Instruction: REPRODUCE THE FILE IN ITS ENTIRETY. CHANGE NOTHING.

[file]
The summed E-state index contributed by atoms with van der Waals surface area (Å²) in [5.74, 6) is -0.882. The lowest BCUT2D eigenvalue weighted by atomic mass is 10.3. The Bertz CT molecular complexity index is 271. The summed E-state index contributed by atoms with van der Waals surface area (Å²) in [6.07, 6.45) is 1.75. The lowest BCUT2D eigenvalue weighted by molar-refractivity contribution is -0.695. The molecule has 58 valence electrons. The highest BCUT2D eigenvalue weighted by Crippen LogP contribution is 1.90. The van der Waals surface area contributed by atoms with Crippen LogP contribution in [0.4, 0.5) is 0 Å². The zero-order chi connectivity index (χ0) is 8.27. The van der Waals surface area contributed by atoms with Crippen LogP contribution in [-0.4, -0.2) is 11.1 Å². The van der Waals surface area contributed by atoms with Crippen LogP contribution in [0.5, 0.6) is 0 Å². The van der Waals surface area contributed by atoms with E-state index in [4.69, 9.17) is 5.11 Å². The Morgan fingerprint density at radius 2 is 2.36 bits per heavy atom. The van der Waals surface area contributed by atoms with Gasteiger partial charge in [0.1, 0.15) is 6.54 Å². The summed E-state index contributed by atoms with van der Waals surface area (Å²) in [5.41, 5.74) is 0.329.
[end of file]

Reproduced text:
The summed E-state index contributed by atoms with van der Waals surface area (Å²) in [5.74, 6) is -0.882. The lowest BCUT2D eigenvalue weighted by atomic mass is 10.3. The Bertz CT molecular complexity index is 271. The summed E-state index contributed by atoms with van der Waals surface area (Å²) in [6.07, 6.45) is 1.75. The lowest BCUT2D eigenvalue weighted by molar-refractivity contribution is -0.695. The molecule has 58 valence electrons. The highest BCUT2D eigenvalue weighted by Crippen LogP contribution is 1.90. The van der Waals surface area contributed by atoms with Crippen LogP contribution in [0.4, 0.5) is 0 Å². The zero-order chi connectivity index (χ0) is 8.27. The van der Waals surface area contributed by atoms with Crippen LogP contribution in [-0.4, -0.2) is 11.1 Å². The van der Waals surface area contributed by atoms with Crippen LogP contribution in [0.5, 0.6) is 0 Å². The van der Waals surface area contributed by atoms with E-state index in [4.69, 9.17) is 5.11 Å². The Morgan fingerprint density at radius 2 is 2.36 bits per heavy atom. The van der Waals surface area contributed by atoms with Gasteiger partial charge in [0.1, 0.15) is 6.54 Å². The summed E-state index contributed by atoms with van der Waals surface area (Å²) in [5.41, 5.74) is 0.329.